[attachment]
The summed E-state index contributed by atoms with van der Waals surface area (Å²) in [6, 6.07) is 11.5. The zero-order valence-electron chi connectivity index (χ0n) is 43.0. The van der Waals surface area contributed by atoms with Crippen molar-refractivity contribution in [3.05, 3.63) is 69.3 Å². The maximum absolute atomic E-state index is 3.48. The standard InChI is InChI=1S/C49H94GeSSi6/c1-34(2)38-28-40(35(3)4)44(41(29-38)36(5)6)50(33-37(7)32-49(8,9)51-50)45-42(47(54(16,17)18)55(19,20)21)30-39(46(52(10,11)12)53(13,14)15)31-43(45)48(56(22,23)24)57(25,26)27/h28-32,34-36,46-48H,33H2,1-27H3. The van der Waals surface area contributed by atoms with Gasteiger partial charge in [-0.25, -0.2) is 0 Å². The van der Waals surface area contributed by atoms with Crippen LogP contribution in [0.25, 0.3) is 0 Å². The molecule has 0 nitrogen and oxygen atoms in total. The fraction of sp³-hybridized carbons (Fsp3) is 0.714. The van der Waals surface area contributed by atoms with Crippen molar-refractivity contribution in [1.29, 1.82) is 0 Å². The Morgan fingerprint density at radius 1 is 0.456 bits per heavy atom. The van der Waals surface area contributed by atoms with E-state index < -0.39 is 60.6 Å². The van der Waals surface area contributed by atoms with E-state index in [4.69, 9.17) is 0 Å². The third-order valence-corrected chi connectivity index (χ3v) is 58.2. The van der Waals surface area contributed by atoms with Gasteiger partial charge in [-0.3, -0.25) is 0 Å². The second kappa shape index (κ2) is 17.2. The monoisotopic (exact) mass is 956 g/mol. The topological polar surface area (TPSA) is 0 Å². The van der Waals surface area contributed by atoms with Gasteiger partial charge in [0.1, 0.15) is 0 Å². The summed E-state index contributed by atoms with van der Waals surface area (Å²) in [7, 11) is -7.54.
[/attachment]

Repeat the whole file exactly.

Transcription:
The summed E-state index contributed by atoms with van der Waals surface area (Å²) in [6, 6.07) is 11.5. The zero-order valence-electron chi connectivity index (χ0n) is 43.0. The van der Waals surface area contributed by atoms with Crippen molar-refractivity contribution in [3.05, 3.63) is 69.3 Å². The maximum absolute atomic E-state index is 3.48. The standard InChI is InChI=1S/C49H94GeSSi6/c1-34(2)38-28-40(35(3)4)44(41(29-38)36(5)6)50(33-37(7)32-49(8,9)51-50)45-42(47(54(16,17)18)55(19,20)21)30-39(46(52(10,11)12)53(13,14)15)31-43(45)48(56(22,23)24)57(25,26)27/h28-32,34-36,46-48H,33H2,1-27H3. The van der Waals surface area contributed by atoms with Gasteiger partial charge in [-0.25, -0.2) is 0 Å². The van der Waals surface area contributed by atoms with Crippen LogP contribution in [0.25, 0.3) is 0 Å². The molecule has 0 nitrogen and oxygen atoms in total. The fraction of sp³-hybridized carbons (Fsp3) is 0.714. The van der Waals surface area contributed by atoms with Crippen molar-refractivity contribution in [1.29, 1.82) is 0 Å². The Morgan fingerprint density at radius 1 is 0.456 bits per heavy atom. The van der Waals surface area contributed by atoms with E-state index < -0.39 is 60.6 Å². The van der Waals surface area contributed by atoms with E-state index in [4.69, 9.17) is 0 Å². The third-order valence-corrected chi connectivity index (χ3v) is 58.2. The van der Waals surface area contributed by atoms with Gasteiger partial charge in [-0.3, -0.25) is 0 Å². The second kappa shape index (κ2) is 17.2. The monoisotopic (exact) mass is 956 g/mol. The topological polar surface area (TPSA) is 0 Å². The van der Waals surface area contributed by atoms with Gasteiger partial charge in [0.1, 0.15) is 0 Å². The summed E-state index contributed by atoms with van der Waals surface area (Å²) in [7, 11) is -7.54.